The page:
//Compare current character with every other character
        if (letter == [string characterAtIndex:n]) {
            return NO;
        }
    }
}

The above code still checks each letter, but only does it once. It is smart about the indices, so you only compare previous letters with the current, and it does half the comparisons. Also, by using a starting offset of 1, and a < comparison on the n loop, you never compare the character against itself.

For smallish strings (less than 100 characters or so), this \$O(n^2)\$ algorithm, using no additional space (other than the letter variable), will be very fast still.

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  • \$\begingroup\$ Wow this is awesome. Thank you. I love the fact that you explain how using the < comparison prevents the loop from comparing the character against itself, that's something I had to overcome originally using a second condition in my if statement. Your entire answer is extremely helpful, thank you. \$\endgroup\$ – KingPolygon Sep 22 '14 at 22:36
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    \$\begingroup\$ Plural of index is indices. Sorry it just gives me shivers. \$\endgroup\$ – vnp Sep 22 '14 at 22:43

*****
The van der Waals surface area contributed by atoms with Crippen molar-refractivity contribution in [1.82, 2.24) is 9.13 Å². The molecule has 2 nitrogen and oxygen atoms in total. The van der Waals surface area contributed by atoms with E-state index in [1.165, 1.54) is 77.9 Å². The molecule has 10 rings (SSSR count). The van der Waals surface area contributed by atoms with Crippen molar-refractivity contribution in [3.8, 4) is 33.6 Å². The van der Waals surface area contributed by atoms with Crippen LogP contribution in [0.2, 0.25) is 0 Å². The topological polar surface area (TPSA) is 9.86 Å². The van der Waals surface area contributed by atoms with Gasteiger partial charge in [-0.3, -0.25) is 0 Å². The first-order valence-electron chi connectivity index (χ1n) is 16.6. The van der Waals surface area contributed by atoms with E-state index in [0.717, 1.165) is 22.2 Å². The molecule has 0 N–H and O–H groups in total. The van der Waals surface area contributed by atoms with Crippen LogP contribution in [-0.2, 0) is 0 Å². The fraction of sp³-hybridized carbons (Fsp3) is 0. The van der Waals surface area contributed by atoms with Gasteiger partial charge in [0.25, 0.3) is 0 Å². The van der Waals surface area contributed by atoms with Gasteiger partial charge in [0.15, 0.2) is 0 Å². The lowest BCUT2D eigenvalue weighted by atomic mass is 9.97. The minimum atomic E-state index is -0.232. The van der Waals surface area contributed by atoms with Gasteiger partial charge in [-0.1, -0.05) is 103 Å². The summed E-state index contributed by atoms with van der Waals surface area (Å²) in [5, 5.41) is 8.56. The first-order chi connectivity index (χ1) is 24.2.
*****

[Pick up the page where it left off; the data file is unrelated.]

• \$\begingroup\$ @vnp - absolutely right, except when talking about database indexes, it is common to use that plural... and I come from a DB background, and it shows... ;p \$\endgroup\$ – rolfl Sep 22 '14 at 22:47
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I would suggest an algorithmically better O(n) solution by using a buffer or hashtable or other such structure to record whether or not you have "seen" a character.

For example if you are dealing with a basic string containing char, then you can get away with a bitset of size 256. Each character you see marks a bit. If the bit was already marked, return YES.

Furthermore, if the size of the string you're testing is longer than 256, then that is an automatic NO (not all unique chars) as well.

Since you are dealing with unicode for which the possible values a character can take are very many, then you will want to use a hash table. It will be dramatically faster than even any O(n log n) sorting method.